Even Science Agrees, People Who Procrastinate Are Actually More Successful

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Why do today what you can put off 'til tomorrow?

Procrastination–the word itself just sounds ugly, like constipation or prostate. And if you're a procrastinator, you know that you feel like...well, kind of an asshole every time you put off a task for just one more day.

In our work-crazy culture, procrastination is definitely a negative thing–but it's time for that to change. Why? Because even science says that procrastination can lead to success.

Here's how:

Procrastination makes you laser-focused.

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When you put something off until the last minute, you don't leave yourself with much time to complete the task at hand. To cram two days' worth of work into two hours, you've got to focus–and that means boiling the project down to its essential parts. Procrastinators don't add anything superfluous or flowery, and end up with a project that's direct, clear, and laser-focused.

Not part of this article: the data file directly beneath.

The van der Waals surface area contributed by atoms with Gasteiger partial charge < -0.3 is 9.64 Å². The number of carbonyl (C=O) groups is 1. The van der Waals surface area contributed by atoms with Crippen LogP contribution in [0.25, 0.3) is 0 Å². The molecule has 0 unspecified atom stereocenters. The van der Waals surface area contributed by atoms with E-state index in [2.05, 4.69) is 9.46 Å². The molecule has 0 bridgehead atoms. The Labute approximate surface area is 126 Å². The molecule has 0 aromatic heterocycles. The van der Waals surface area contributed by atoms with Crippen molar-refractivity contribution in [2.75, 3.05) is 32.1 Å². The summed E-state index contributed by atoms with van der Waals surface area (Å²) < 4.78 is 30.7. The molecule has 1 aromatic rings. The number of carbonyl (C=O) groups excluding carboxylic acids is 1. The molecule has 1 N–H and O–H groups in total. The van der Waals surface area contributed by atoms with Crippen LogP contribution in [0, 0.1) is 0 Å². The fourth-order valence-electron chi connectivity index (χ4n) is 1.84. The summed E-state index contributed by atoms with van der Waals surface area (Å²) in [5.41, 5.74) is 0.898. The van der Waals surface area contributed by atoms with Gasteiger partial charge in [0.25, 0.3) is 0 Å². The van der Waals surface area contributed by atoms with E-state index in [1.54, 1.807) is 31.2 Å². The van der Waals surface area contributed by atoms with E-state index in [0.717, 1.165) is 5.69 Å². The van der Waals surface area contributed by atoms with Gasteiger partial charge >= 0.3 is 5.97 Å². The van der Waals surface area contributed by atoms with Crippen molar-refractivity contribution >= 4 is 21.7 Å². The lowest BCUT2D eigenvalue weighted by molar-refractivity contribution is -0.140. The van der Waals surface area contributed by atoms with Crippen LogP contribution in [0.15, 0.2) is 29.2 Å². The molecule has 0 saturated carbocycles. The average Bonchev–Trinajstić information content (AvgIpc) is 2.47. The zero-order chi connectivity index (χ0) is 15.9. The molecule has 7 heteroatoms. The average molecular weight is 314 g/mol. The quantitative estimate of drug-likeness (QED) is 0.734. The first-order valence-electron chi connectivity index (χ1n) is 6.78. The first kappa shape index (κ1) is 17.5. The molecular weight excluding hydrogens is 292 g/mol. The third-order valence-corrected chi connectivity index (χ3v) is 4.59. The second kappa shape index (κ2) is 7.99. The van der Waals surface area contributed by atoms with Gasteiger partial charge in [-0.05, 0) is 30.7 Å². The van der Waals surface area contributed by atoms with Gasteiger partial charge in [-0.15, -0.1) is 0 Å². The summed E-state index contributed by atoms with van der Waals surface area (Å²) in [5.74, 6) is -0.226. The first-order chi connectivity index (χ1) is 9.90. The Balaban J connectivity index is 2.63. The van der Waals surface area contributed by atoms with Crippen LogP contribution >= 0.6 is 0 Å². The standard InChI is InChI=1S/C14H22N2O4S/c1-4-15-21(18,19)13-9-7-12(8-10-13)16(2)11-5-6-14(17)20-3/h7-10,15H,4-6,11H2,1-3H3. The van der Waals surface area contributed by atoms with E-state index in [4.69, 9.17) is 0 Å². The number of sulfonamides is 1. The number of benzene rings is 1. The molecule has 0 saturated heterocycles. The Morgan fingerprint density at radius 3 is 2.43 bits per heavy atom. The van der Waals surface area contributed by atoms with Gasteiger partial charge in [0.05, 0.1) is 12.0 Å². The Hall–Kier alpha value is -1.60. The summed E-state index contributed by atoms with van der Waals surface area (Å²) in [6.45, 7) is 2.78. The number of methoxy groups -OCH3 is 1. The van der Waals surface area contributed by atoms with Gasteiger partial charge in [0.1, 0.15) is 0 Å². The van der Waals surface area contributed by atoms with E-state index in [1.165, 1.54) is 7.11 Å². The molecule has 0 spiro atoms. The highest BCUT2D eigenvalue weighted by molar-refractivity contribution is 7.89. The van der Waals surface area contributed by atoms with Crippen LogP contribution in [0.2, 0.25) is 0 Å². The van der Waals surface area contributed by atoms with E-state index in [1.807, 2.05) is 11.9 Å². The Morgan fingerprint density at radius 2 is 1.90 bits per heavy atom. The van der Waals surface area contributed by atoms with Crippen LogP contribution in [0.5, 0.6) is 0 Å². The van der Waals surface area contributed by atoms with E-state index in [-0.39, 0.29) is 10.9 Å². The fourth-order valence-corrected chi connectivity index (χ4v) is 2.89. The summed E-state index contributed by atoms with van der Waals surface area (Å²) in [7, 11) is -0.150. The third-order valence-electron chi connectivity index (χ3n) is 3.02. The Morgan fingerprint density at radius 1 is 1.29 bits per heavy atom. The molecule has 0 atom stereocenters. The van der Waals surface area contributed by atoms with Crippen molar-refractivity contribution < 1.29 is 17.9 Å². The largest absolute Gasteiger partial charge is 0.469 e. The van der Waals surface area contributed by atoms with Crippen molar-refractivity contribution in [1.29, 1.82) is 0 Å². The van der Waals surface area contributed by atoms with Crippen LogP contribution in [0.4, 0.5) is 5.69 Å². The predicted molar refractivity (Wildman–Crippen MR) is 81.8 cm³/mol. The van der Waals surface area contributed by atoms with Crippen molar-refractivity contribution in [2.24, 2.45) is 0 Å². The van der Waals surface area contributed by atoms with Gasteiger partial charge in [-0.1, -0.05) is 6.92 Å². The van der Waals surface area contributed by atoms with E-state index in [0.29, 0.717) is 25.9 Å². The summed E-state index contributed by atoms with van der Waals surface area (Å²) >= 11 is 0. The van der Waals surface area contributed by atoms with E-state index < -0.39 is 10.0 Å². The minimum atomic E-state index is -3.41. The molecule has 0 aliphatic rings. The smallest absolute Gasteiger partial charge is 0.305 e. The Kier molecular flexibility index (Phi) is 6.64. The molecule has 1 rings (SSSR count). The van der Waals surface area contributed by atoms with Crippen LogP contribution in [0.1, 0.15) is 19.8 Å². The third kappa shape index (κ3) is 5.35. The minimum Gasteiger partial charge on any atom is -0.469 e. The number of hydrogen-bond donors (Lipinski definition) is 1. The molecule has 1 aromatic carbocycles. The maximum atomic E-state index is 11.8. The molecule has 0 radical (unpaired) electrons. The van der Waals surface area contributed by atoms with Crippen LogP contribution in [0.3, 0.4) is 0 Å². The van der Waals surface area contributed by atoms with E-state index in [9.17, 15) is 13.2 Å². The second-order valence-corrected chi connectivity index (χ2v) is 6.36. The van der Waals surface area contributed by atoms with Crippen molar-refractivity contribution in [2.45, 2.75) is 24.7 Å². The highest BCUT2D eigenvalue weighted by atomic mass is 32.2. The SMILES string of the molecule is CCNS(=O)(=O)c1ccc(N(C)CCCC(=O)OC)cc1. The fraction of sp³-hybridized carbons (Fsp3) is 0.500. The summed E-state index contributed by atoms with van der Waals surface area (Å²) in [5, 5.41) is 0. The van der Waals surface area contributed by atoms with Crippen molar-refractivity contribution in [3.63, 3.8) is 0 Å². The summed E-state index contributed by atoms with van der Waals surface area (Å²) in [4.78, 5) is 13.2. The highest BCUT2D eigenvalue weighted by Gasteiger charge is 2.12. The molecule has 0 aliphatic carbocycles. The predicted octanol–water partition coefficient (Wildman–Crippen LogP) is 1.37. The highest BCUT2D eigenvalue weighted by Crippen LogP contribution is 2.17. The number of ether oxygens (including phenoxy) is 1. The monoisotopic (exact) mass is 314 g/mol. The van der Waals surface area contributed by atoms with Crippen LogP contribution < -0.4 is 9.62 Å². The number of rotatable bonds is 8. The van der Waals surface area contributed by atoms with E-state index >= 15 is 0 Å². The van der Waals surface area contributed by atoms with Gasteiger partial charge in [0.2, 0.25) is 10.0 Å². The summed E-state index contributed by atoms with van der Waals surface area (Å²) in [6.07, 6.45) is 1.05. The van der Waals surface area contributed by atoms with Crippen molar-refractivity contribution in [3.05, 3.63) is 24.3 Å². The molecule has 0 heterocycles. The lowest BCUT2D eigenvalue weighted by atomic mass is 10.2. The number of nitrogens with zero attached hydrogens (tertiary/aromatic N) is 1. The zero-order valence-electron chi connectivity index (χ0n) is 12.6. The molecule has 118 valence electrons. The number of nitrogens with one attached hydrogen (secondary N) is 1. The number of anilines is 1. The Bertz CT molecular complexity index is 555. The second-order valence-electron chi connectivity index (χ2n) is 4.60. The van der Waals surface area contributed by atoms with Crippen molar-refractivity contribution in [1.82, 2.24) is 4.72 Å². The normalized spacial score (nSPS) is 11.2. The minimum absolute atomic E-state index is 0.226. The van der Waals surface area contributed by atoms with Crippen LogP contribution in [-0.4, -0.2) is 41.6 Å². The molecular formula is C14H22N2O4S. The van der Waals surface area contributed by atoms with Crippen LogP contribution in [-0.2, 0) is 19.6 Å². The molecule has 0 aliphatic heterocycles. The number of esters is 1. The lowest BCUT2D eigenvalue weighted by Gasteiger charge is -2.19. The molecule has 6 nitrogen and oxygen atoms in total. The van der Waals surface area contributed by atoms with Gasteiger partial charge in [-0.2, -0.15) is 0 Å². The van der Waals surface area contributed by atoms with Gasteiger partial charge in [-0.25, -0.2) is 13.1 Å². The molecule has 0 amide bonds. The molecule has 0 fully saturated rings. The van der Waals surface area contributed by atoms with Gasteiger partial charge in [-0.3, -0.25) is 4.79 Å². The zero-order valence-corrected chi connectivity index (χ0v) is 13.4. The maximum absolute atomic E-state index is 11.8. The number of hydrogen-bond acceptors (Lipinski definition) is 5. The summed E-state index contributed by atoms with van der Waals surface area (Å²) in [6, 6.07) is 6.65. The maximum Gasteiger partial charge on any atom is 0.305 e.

Procrastination makes you innovative.

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Bill Gates famously proclaimed his love of lazy employees (AKA procrastinators), saying, "hire a lazy person to do a difficult job...a lazy person will find an easy way to do it." Procrastinators are always looking for the quickest, easiest way to get things done, which has led to innovation in supply chains, factories, technology, and more.

Procrastination is actually efficiency.

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Hey, if you can fit a week-long job into one day of work, more power to you! Employers rejoice: procrastinators take less time to do the same amount of work, meaning they can handle more projects in the long run. If you ask us, procrastination is overdue for a rebrand–let's just call it efficiency.


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